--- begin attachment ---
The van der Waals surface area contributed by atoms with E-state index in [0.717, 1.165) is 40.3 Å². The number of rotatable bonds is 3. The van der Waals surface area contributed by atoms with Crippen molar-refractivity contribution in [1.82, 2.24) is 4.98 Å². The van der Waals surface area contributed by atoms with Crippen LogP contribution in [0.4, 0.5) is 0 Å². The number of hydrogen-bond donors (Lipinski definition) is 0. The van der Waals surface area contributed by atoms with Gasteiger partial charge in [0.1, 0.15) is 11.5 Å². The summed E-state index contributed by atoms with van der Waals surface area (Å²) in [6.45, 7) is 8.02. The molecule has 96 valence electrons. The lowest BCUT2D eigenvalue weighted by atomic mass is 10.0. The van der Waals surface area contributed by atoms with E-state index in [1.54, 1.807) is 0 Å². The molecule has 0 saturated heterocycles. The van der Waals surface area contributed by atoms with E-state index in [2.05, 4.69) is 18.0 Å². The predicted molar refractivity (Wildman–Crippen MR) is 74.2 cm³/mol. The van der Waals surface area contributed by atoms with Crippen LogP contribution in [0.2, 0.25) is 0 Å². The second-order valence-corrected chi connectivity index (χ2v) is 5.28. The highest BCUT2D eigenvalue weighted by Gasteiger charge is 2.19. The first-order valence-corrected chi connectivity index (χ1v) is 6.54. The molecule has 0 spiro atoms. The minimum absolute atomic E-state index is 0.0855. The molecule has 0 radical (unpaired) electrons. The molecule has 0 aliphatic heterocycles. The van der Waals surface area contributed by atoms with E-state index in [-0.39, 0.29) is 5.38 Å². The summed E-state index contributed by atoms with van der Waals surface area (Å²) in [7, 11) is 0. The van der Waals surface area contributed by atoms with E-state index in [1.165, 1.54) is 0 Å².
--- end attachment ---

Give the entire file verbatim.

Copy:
The van der Waals surface area contributed by atoms with E-state index in [0.717, 1.165) is 40.3 Å². The number of rotatable bonds is 3. The van der Waals surface area contributed by atoms with Crippen molar-refractivity contribution in [1.82, 2.24) is 4.98 Å². The van der Waals surface area contributed by atoms with Crippen LogP contribution in [0.4, 0.5) is 0 Å². The number of hydrogen-bond donors (Lipinski definition) is 0. The van der Waals surface area contributed by atoms with Gasteiger partial charge in [0.1, 0.15) is 11.5 Å². The summed E-state index contributed by atoms with van der Waals surface area (Å²) in [6.45, 7) is 8.02. The molecule has 96 valence electrons. The lowest BCUT2D eigenvalue weighted by atomic mass is 10.0. The van der Waals surface area contributed by atoms with E-state index in [1.54, 1.807) is 0 Å². The molecule has 0 saturated heterocycles. The van der Waals surface area contributed by atoms with E-state index in [2.05, 4.69) is 18.0 Å². The predicted molar refractivity (Wildman–Crippen MR) is 74.2 cm³/mol. The van der Waals surface area contributed by atoms with Crippen LogP contribution in [0.2, 0.25) is 0 Å². The second-order valence-corrected chi connectivity index (χ2v) is 5.28. The highest BCUT2D eigenvalue weighted by Gasteiger charge is 2.19. The first-order valence-corrected chi connectivity index (χ1v) is 6.54. The molecule has 0 spiro atoms. The minimum absolute atomic E-state index is 0.0855. The molecule has 0 radical (unpaired) electrons. The molecule has 0 aliphatic heterocycles. The van der Waals surface area contributed by atoms with E-state index in [-0.39, 0.29) is 5.38 Å². The summed E-state index contributed by atoms with van der Waals surface area (Å²) in [7, 11) is 0. The van der Waals surface area contributed by atoms with E-state index in [1.165, 1.54) is 0 Å².